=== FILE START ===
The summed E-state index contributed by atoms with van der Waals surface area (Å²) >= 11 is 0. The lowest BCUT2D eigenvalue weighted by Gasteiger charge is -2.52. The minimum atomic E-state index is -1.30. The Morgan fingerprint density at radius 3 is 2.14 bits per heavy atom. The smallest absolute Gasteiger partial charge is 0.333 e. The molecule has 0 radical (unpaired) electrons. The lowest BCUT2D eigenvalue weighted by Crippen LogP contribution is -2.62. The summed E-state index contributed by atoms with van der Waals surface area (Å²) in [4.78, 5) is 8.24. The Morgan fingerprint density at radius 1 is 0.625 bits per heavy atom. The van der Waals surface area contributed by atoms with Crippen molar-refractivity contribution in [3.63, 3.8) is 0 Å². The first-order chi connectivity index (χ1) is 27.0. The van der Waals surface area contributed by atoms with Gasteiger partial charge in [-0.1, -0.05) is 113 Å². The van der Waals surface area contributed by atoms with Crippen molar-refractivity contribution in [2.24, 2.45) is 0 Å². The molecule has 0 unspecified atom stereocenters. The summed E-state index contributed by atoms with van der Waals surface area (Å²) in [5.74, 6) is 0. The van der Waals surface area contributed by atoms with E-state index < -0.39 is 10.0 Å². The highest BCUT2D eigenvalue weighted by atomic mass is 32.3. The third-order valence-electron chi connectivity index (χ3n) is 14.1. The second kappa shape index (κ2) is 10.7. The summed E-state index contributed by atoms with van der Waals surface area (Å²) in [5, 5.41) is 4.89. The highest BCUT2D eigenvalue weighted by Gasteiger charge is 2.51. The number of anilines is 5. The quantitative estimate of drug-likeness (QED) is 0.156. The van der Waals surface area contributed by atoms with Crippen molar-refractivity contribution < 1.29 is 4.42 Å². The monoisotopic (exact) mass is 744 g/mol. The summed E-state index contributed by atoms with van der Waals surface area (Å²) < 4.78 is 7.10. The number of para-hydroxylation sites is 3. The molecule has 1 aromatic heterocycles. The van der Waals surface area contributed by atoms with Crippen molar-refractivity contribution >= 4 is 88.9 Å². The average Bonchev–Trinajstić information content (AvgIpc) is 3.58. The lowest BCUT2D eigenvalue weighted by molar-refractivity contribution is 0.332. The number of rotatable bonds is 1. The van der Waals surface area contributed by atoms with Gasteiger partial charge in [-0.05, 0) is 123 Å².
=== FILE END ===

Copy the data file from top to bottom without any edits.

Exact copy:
The summed E-state index contributed by atoms with van der Waals surface area (Å²) >= 11 is 0. The lowest BCUT2D eigenvalue weighted by Gasteiger charge is -2.52. The minimum atomic E-state index is -1.30. The Morgan fingerprint density at radius 3 is 2.14 bits per heavy atom. The smallest absolute Gasteiger partial charge is 0.333 e. The molecule has 0 radical (unpaired) electrons. The lowest BCUT2D eigenvalue weighted by Crippen LogP contribution is -2.62. The summed E-state index contributed by atoms with van der Waals surface area (Å²) in [4.78, 5) is 8.24. The Morgan fingerprint density at radius 1 is 0.625 bits per heavy atom. The van der Waals surface area contributed by atoms with Crippen molar-refractivity contribution in [3.63, 3.8) is 0 Å². The first-order chi connectivity index (χ1) is 27.0. The van der Waals surface area contributed by atoms with Gasteiger partial charge in [-0.1, -0.05) is 113 Å². The van der Waals surface area contributed by atoms with Crippen molar-refractivity contribution in [2.24, 2.45) is 0 Å². The molecule has 0 unspecified atom stereocenters. The summed E-state index contributed by atoms with van der Waals surface area (Å²) in [5.74, 6) is 0. The van der Waals surface area contributed by atoms with E-state index < -0.39 is 10.0 Å². The highest BCUT2D eigenvalue weighted by atomic mass is 32.3. The third-order valence-electron chi connectivity index (χ3n) is 14.1. The second kappa shape index (κ2) is 10.7. The summed E-state index contributed by atoms with van der Waals surface area (Å²) in [5, 5.41) is 4.89. The highest BCUT2D eigenvalue weighted by Gasteiger charge is 2.51. The number of anilines is 5. The quantitative estimate of drug-likeness (QED) is 0.156. The van der Waals surface area contributed by atoms with Crippen molar-refractivity contribution < 1.29 is 4.42 Å². The monoisotopic (exact) mass is 744 g/mol. The summed E-state index contributed by atoms with van der Waals surface area (Å²) < 4.78 is 7.10. The number of para-hydroxylation sites is 3. The molecule has 1 aromatic heterocycles. The van der Waals surface area contributed by atoms with Crippen molar-refractivity contribution >= 4 is 88.9 Å². The average Bonchev–Trinajstić information content (AvgIpc) is 3.58. The lowest BCUT2D eigenvalue weighted by molar-refractivity contribution is 0.332. The number of rotatable bonds is 1. The van der Waals surface area contributed by atoms with Gasteiger partial charge in [-0.05, 0) is 123 Å².